The International Air Transport Association (IATA) revised its 2016 financial outlook for global air transport industry at its annual meeting held in Dublin. It's a mix of both good news and bad news for the $700 billion industry.
Here are the highlights of the projections made by IATA:
Passenger demand, PLF, revenues
The industry body said passenger demand is expected to grow at 6.2 percent in 2016, lower than the 7.4 percent growth rate posted last year, while the passenger load factor (PLF) will dip marginally to 80 percent from 80.4 percent in 2015. The passenger business revenues are likely to fall to $511 billion this year, down $7 billion from 2015.
Profits, overall revenues
On the positive side, IATA revised its profit figure to $39.4 billion from its December 2015 estimate of $36.3 billion forecast. The revised figure is higher than the aggregate profit of $35.3 billion the industry generated in 2015, it said in a statement.
"Lower oil prices are certainly helping â€” though tempered by hedging and exchange rates... consumers are getting a great deal and investors are finally beginning to see the rewards they deserve," Tony Tyler, IATA's Director General and CEO, said in the statement.
Overall revenues (passenger and cargo) are expected to rise to $709 billion in the current year.
Gains from falling crude oil prices
Overall, fuel is expected to represent 19.7 percent of the industry's expenses, down from a recent high of 33.1 percent in 2012-2013. The outlook is based on oil averaging $45/barrel (Brent) over the course of the year, which is significantly lower than the $53.9 average price in 2015.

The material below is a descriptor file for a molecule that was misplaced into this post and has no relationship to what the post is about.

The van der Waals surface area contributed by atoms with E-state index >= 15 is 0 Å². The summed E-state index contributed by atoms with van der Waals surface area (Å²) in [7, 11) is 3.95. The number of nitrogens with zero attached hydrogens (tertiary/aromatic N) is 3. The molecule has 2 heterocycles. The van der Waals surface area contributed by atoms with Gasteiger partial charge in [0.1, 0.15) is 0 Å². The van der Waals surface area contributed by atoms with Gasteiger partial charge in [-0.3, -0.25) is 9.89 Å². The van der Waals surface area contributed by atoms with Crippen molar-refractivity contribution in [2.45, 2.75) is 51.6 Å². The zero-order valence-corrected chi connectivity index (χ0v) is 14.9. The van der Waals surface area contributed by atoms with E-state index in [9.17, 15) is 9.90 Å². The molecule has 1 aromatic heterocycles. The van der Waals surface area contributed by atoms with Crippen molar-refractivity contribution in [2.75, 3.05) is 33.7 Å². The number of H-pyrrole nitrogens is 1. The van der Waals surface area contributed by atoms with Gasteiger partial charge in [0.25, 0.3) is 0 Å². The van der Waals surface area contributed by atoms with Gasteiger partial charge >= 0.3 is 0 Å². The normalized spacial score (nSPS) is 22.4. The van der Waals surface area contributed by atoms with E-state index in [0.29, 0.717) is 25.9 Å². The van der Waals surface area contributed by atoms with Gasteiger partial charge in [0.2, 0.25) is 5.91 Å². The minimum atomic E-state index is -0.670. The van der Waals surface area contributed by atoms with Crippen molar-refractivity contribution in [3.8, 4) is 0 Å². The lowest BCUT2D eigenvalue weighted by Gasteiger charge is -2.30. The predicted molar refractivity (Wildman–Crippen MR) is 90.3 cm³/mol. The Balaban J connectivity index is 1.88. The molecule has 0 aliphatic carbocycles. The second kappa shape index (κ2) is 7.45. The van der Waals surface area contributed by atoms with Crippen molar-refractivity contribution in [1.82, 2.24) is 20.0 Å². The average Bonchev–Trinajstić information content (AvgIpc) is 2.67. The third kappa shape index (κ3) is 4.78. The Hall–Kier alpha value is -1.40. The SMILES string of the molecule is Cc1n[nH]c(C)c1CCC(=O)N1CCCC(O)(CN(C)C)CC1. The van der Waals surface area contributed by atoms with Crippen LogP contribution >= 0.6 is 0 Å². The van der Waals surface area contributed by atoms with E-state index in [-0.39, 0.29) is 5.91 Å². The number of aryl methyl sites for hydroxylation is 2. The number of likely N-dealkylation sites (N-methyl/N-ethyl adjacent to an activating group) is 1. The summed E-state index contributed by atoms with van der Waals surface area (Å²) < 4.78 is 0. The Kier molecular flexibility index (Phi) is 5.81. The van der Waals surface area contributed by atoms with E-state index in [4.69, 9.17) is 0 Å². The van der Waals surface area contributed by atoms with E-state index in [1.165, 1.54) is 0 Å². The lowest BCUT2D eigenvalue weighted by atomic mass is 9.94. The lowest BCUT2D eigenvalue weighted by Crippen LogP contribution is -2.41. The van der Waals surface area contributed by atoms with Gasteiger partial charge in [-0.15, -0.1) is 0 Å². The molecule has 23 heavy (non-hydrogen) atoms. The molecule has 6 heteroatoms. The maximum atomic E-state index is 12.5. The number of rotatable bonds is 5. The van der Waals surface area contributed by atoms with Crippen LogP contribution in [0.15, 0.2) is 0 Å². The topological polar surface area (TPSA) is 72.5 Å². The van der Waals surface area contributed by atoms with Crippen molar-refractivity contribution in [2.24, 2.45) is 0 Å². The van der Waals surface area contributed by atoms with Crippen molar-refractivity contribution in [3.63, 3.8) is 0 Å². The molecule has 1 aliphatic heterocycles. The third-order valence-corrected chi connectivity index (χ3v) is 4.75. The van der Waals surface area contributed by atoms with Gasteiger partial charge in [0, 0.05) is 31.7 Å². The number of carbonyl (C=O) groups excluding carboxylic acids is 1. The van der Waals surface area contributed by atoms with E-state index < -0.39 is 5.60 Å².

The cargo side of the business remains in the doldrums with 2.1 percent demand growth. Cargo yields are expected to fall by 8 percent in 2016. Overall, cargo is expected to generate $49.6 billion in revenues, down from $52.8 billion in 2015.
In 2016, airlines are expected to take delivery of almost 1,900 new aircraft. About half are projected to replace less fuel-efficient older aircraft.
Challenges in Asia-Pacific
Asia-Pacific airliners are expected to post $7.8 billion profit in 2016, up from $7.2 billion in 2015. Capacity is forecast to expand by 9.1 percent, while demand is likely to grow by 8.5 percent in 2016. Challenges include intense competition as the budget sector expands, restructuring in the Chinese economy and continuing infrastructure and cost difficulties in the Indian market.
The Indian aviation space comprises national carrier Air India and private companies SpiceJet, Jet Airways, Indigo, GoAir and AirAsia India. Indigo is the largest player in the industry with a market share of about 38 percent.
GoAir got its 20th and its first Airbus A320 Neo aeroplane on Friday, making it eligible to fly on international routes under the 5/20 rule.